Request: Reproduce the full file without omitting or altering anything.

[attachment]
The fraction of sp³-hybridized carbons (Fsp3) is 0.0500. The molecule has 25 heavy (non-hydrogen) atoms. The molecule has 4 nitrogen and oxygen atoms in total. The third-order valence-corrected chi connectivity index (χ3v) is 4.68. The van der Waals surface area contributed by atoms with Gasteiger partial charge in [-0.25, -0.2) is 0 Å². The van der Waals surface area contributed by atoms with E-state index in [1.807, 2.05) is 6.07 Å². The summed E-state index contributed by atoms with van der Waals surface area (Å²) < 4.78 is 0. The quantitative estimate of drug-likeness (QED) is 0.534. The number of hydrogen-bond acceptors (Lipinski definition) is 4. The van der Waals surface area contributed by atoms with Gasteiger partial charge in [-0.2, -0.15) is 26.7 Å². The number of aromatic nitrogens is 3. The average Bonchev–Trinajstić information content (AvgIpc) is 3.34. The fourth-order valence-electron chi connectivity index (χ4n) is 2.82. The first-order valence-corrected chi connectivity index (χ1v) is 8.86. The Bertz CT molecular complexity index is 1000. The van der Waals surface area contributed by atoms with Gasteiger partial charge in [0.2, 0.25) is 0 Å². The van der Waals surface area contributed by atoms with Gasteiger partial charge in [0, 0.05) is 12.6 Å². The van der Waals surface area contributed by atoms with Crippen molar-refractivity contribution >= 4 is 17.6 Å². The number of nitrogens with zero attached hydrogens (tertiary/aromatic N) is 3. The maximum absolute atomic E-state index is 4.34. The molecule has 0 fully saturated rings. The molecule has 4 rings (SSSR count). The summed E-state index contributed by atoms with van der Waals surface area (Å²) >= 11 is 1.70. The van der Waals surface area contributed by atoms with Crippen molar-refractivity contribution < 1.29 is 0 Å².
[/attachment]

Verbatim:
The fraction of sp³-hybridized carbons (Fsp3) is 0.0500. The molecule has 25 heavy (non-hydrogen) atoms. The molecule has 4 nitrogen and oxygen atoms in total. The third-order valence-corrected chi connectivity index (χ3v) is 4.68. The van der Waals surface area contributed by atoms with Gasteiger partial charge in [-0.25, -0.2) is 0 Å². The van der Waals surface area contributed by atoms with E-state index in [1.807, 2.05) is 6.07 Å². The summed E-state index contributed by atoms with van der Waals surface area (Å²) < 4.78 is 0. The quantitative estimate of drug-likeness (QED) is 0.534. The number of hydrogen-bond acceptors (Lipinski definition) is 4. The van der Waals surface area contributed by atoms with Gasteiger partial charge in [-0.2, -0.15) is 26.7 Å². The number of aromatic nitrogens is 3. The average Bonchev–Trinajstić information content (AvgIpc) is 3.34. The fourth-order valence-electron chi connectivity index (χ4n) is 2.82. The first-order valence-corrected chi connectivity index (χ1v) is 8.86. The Bertz CT molecular complexity index is 1000. The van der Waals surface area contributed by atoms with Gasteiger partial charge in [0.2, 0.25) is 0 Å². The van der Waals surface area contributed by atoms with Gasteiger partial charge in [0, 0.05) is 12.6 Å². The van der Waals surface area contributed by atoms with Crippen molar-refractivity contribution >= 4 is 17.6 Å². The number of nitrogens with zero attached hydrogens (tertiary/aromatic N) is 3. The maximum absolute atomic E-state index is 4.34. The molecule has 0 fully saturated rings. The molecule has 4 rings (SSSR count). The summed E-state index contributed by atoms with van der Waals surface area (Å²) >= 11 is 1.70. The van der Waals surface area contributed by atoms with Crippen molar-refractivity contribution < 1.29 is 0 Å².